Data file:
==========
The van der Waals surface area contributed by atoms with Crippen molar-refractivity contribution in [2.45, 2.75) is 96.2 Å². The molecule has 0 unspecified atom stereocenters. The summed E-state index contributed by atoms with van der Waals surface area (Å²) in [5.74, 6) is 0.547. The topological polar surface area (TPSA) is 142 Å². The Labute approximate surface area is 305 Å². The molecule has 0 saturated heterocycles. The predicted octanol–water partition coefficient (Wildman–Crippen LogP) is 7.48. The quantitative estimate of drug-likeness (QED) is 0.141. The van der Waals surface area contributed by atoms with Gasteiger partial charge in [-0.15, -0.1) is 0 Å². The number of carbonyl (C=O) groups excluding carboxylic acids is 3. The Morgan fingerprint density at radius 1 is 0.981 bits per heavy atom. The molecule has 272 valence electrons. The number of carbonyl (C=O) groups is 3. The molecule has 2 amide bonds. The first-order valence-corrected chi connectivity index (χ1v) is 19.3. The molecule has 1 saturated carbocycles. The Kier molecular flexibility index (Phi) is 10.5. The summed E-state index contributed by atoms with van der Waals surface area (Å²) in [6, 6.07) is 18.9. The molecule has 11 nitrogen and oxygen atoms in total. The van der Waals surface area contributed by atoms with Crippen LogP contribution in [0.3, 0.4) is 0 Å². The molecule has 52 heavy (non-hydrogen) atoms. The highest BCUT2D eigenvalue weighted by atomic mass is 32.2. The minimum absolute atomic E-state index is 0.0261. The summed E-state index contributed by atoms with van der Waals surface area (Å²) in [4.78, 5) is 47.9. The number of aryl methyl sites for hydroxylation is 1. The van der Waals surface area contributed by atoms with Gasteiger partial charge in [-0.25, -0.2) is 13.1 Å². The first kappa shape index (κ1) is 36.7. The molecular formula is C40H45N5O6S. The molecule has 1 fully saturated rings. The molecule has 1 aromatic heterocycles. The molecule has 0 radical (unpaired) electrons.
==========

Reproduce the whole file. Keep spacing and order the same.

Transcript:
The van der Waals surface area contributed by atoms with Crippen molar-refractivity contribution in [2.45, 2.75) is 96.2 Å². The molecule has 0 unspecified atom stereocenters. The summed E-state index contributed by atoms with van der Waals surface area (Å²) in [5.74, 6) is 0.547. The topological polar surface area (TPSA) is 142 Å². The Labute approximate surface area is 305 Å². The molecule has 0 saturated heterocycles. The predicted octanol–water partition coefficient (Wildman–Crippen LogP) is 7.48. The quantitative estimate of drug-likeness (QED) is 0.141. The van der Waals surface area contributed by atoms with Gasteiger partial charge in [-0.15, -0.1) is 0 Å². The number of carbonyl (C=O) groups excluding carboxylic acids is 3. The Morgan fingerprint density at radius 1 is 0.981 bits per heavy atom. The molecule has 272 valence electrons. The number of carbonyl (C=O) groups is 3. The molecule has 2 amide bonds. The first-order valence-corrected chi connectivity index (χ1v) is 19.3. The molecule has 1 saturated carbocycles. The Kier molecular flexibility index (Phi) is 10.5. The summed E-state index contributed by atoms with van der Waals surface area (Å²) in [6, 6.07) is 18.9. The molecule has 11 nitrogen and oxygen atoms in total. The van der Waals surface area contributed by atoms with Crippen LogP contribution in [0.3, 0.4) is 0 Å². The molecule has 52 heavy (non-hydrogen) atoms. The highest BCUT2D eigenvalue weighted by atomic mass is 32.2. The minimum absolute atomic E-state index is 0.0261. The summed E-state index contributed by atoms with van der Waals surface area (Å²) in [4.78, 5) is 47.9. The number of aryl methyl sites for hydroxylation is 1. The van der Waals surface area contributed by atoms with Gasteiger partial charge in [-0.25, -0.2) is 13.1 Å². The first kappa shape index (κ1) is 36.7. The molecular formula is C40H45N5O6S. The molecule has 1 fully saturated rings. The molecule has 1 aromatic heterocycles. The molecule has 0 radical (unpaired) electrons.